In 1915, Ellen N. La Motte arrived in Europe as one of the first American volunteer nurses to work in the field hospitals of World War 1. She was specialised as a Tuberculosis nurse, a keen observer and a writer unafraid of judgment. And she wrote.
The Backwash of War: The Classic Account of a First World War Field-Hospital has her observations of working in a Belgian field-hospital. And she spares nobody. Surgeons, Generals, orderlies, fellow nurses, patients, patients’ wives, and the very foundation of war-time policy – all are scrutinised under her eagle’s eye.
“Much ugliness is churned up in the wake of mighty, moving forces, and this is the backwash of war.”
And truly, there is nothing pretty about these stories, which is probably why it was considered “bad for the morale of the troops” not long after it was first published. But in a way that is a breath of fresh air in the face of the many narratives that attempt to find glory, or at the very least sentimentality, in tales of wartime.
Even though I knew there would be nothing pretty about these narratives, part of me kept waiting for that one happy moment, a silver lining if you will. And even though you will still look for it, I’ll tell you now that there isn’t one. And rightfully so. La Motte makes it her job to convey the atrocities of war as she witnessed it.
I read one review that stated that La Motte was so dispassionate that the reviewer would not want to be a patient under her care. I have to strongly object to this point of view. La Motte is exactly the kind of nurse you want in your quarter. I am sure she is scary as heck, and that she would be one of those nurses feared by medical students and surgeons alike, but she is hyper-aware. She is empathetic, not sympathetic. She allows room for growth, and for change in her own opinions, which we witness in at least two vignettes.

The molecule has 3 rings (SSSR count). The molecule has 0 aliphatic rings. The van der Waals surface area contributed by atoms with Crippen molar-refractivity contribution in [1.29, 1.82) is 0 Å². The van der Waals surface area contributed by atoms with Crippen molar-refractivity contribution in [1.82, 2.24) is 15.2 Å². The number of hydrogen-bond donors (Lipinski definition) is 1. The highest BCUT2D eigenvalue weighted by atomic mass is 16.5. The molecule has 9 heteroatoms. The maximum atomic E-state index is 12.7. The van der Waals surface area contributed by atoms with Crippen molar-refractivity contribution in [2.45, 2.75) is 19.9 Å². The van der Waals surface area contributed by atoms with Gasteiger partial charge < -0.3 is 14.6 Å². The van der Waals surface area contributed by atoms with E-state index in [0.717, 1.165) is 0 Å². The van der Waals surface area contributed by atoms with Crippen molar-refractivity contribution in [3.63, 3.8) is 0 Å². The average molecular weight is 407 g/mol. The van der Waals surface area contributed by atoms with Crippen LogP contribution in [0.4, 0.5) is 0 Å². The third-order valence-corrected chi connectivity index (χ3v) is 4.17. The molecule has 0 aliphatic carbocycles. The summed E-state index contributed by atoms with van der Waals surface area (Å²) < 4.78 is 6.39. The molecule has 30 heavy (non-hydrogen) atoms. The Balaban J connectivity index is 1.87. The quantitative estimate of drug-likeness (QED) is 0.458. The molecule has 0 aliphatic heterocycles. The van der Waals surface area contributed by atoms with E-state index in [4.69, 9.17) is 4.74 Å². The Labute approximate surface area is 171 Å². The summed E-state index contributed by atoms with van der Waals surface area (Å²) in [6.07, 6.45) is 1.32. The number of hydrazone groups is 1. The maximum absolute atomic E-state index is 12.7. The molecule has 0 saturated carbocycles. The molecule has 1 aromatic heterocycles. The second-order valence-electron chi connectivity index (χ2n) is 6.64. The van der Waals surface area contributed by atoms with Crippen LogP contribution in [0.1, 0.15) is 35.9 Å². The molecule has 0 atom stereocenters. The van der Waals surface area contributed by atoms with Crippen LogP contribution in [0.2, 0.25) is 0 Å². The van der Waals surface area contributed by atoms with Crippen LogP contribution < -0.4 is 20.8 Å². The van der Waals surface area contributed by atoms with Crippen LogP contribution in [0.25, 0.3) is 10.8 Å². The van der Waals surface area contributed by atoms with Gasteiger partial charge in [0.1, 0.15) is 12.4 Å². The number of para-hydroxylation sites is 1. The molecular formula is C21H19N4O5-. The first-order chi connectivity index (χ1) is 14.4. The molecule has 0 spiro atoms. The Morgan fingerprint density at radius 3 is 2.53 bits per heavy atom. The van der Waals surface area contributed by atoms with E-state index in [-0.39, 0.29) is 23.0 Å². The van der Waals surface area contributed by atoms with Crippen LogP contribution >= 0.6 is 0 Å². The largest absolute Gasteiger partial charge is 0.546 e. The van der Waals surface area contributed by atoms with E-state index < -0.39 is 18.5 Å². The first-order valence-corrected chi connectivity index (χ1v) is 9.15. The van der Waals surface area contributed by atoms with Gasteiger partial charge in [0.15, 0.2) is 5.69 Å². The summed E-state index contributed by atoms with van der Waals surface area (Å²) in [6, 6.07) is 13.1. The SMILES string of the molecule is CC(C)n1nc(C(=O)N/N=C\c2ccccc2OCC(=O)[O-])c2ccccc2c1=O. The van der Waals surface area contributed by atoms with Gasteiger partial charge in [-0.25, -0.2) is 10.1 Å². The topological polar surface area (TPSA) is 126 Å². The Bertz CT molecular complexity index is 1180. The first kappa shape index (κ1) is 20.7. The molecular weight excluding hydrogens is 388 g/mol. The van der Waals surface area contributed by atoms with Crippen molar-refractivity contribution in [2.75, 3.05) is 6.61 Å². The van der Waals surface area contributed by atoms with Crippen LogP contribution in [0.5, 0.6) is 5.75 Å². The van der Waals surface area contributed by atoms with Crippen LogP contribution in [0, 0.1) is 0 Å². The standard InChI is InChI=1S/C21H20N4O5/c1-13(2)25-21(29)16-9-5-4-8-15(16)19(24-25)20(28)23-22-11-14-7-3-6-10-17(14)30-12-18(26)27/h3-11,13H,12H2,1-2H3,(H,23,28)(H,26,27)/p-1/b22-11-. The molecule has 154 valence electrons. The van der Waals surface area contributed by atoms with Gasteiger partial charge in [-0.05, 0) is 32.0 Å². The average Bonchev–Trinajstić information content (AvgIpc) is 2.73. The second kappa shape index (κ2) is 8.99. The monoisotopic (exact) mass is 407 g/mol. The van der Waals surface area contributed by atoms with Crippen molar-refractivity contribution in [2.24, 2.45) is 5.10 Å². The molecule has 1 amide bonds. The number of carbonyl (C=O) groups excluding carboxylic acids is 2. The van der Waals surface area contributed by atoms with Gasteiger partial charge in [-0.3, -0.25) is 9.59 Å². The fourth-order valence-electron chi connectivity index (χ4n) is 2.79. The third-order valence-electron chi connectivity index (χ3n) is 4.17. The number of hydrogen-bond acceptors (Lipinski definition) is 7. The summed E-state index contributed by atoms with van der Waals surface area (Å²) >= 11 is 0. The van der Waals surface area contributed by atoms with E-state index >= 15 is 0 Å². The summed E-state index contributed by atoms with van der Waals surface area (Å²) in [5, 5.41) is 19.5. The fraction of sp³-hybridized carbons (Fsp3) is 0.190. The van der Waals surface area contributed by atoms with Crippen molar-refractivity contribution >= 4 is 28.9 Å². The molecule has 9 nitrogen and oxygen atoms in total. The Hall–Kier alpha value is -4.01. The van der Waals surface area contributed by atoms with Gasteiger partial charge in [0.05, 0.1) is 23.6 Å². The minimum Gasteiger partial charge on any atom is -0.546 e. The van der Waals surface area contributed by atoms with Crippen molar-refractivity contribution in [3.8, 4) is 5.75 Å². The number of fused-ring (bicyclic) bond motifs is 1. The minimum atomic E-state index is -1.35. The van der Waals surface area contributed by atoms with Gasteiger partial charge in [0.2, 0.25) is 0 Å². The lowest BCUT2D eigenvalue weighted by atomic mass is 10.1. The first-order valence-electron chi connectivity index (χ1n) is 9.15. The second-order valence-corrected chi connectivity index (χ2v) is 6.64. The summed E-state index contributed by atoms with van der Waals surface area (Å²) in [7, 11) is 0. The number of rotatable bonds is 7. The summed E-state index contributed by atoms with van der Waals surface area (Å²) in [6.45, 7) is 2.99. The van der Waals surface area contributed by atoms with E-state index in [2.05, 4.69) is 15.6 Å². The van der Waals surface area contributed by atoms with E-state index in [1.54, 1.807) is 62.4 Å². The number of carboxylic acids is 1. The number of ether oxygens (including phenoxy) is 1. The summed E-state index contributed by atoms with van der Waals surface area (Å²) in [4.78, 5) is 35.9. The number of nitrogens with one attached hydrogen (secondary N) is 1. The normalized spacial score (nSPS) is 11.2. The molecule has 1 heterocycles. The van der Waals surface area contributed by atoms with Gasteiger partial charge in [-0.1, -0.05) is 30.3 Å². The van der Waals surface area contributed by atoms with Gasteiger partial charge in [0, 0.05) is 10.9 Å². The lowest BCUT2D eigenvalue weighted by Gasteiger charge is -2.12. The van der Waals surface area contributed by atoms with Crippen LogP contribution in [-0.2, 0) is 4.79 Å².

“And there were many people there to wait upon him, but there was no one there to love him.”
I felt a kind of solidarity with La Motte, perhaps because South African hospitals are very often described as a war zone, given the amount of crime and gang wars we see, combined with the omnipresent lack of resources. I have often found myself pondering the same things La Motte pondered nearly one hundred years ago – about worth and dignity, the motives of surgeons and the justifiability of certain health policies.
She illustrates what it is like to work in a time and place of crisis: how you have to let go of the dreams of holding your patient’s hand while lovingly listening to his life story, because you have to get work done. How you have to let go of all of the romanticisms of your profession because reality is uglier, and demands action.
La Motte is also an expert in irony. I thoroughly enjoyed her musings on war, the enemy, family, and under-resourced healthcare, and the fact that she does not feel the need to explain her use of irony. Reading her feels like a stimulating intellectual conversation.
I should add that the actual medical aspect of these vignettes is very interesting, especially to me having just recently done Surgery. Gas gangrene, penetrating abdominal wounds, brain injuries… on the background of medicine 100 years ago, when recovery from penetrating bowel injury was nearly unheard of.
A relatively quick read, written with great style and composure. Recommended to nurses, nursing students, surgeons, medical students, anybody interested in healthcare, history buffs, war buffs, people who enjoy short stories and anybody interested in general.
I received this book from the publishers via NetGalley in exchange for an honest review.